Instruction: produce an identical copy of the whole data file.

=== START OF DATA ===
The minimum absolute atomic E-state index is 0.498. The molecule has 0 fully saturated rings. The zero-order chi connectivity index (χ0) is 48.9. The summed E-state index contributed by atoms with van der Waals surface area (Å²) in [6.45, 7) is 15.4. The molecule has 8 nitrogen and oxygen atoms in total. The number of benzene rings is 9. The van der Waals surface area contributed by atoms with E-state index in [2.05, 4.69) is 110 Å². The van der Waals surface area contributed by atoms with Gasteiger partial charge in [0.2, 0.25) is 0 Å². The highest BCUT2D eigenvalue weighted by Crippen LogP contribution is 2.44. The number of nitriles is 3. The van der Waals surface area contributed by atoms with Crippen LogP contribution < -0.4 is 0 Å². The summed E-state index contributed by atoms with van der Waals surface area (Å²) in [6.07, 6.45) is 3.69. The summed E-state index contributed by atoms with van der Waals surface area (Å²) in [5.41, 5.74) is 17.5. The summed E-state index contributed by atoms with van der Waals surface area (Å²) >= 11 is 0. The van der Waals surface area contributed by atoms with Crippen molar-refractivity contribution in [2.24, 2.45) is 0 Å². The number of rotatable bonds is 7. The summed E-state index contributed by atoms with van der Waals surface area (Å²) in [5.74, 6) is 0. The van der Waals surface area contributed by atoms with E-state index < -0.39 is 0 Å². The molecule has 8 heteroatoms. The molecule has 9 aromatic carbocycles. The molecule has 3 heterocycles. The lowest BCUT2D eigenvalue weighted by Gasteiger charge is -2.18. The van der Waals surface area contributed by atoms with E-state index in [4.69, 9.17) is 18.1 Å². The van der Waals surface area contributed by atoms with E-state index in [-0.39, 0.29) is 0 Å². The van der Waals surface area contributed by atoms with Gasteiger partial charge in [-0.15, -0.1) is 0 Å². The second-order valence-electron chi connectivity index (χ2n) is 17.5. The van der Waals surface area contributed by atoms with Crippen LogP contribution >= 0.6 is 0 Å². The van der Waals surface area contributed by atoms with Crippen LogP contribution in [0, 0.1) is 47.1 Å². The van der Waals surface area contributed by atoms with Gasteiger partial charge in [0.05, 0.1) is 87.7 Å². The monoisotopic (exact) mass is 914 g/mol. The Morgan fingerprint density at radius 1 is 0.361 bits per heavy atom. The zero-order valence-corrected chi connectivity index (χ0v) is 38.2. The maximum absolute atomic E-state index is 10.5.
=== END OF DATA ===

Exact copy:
The minimum absolute atomic E-state index is 0.498. The molecule has 0 fully saturated rings. The zero-order chi connectivity index (χ0) is 48.9. The summed E-state index contributed by atoms with van der Waals surface area (Å²) in [6.45, 7) is 15.4. The molecule has 8 nitrogen and oxygen atoms in total. The number of benzene rings is 9. The van der Waals surface area contributed by atoms with E-state index in [2.05, 4.69) is 110 Å². The van der Waals surface area contributed by atoms with Gasteiger partial charge in [0.2, 0.25) is 0 Å². The highest BCUT2D eigenvalue weighted by Crippen LogP contribution is 2.44. The number of nitriles is 3. The van der Waals surface area contributed by atoms with Crippen LogP contribution < -0.4 is 0 Å². The summed E-state index contributed by atoms with van der Waals surface area (Å²) in [6.07, 6.45) is 3.69. The summed E-state index contributed by atoms with van der Waals surface area (Å²) in [5.41, 5.74) is 17.5. The summed E-state index contributed by atoms with van der Waals surface area (Å²) >= 11 is 0. The van der Waals surface area contributed by atoms with Crippen molar-refractivity contribution in [2.24, 2.45) is 0 Å². The number of rotatable bonds is 7. The summed E-state index contributed by atoms with van der Waals surface area (Å²) in [5.74, 6) is 0. The van der Waals surface area contributed by atoms with E-state index < -0.39 is 0 Å². The molecule has 8 heteroatoms. The molecule has 9 aromatic carbocycles. The molecule has 3 heterocycles. The lowest BCUT2D eigenvalue weighted by Gasteiger charge is -2.18. The van der Waals surface area contributed by atoms with E-state index in [4.69, 9.17) is 18.1 Å². The van der Waals surface area contributed by atoms with E-state index in [-0.39, 0.29) is 0 Å². The van der Waals surface area contributed by atoms with Gasteiger partial charge in [-0.15, -0.1) is 0 Å². The second-order valence-electron chi connectivity index (χ2n) is 17.5. The van der Waals surface area contributed by atoms with Crippen LogP contribution >= 0.6 is 0 Å². The van der Waals surface area contributed by atoms with Crippen LogP contribution in [0, 0.1) is 47.1 Å². The van der Waals surface area contributed by atoms with Gasteiger partial charge in [0.05, 0.1) is 87.7 Å². The monoisotopic (exact) mass is 914 g/mol. The Morgan fingerprint density at radius 1 is 0.361 bits per heavy atom. The zero-order valence-corrected chi connectivity index (χ0v) is 38.2. The maximum absolute atomic E-state index is 10.5.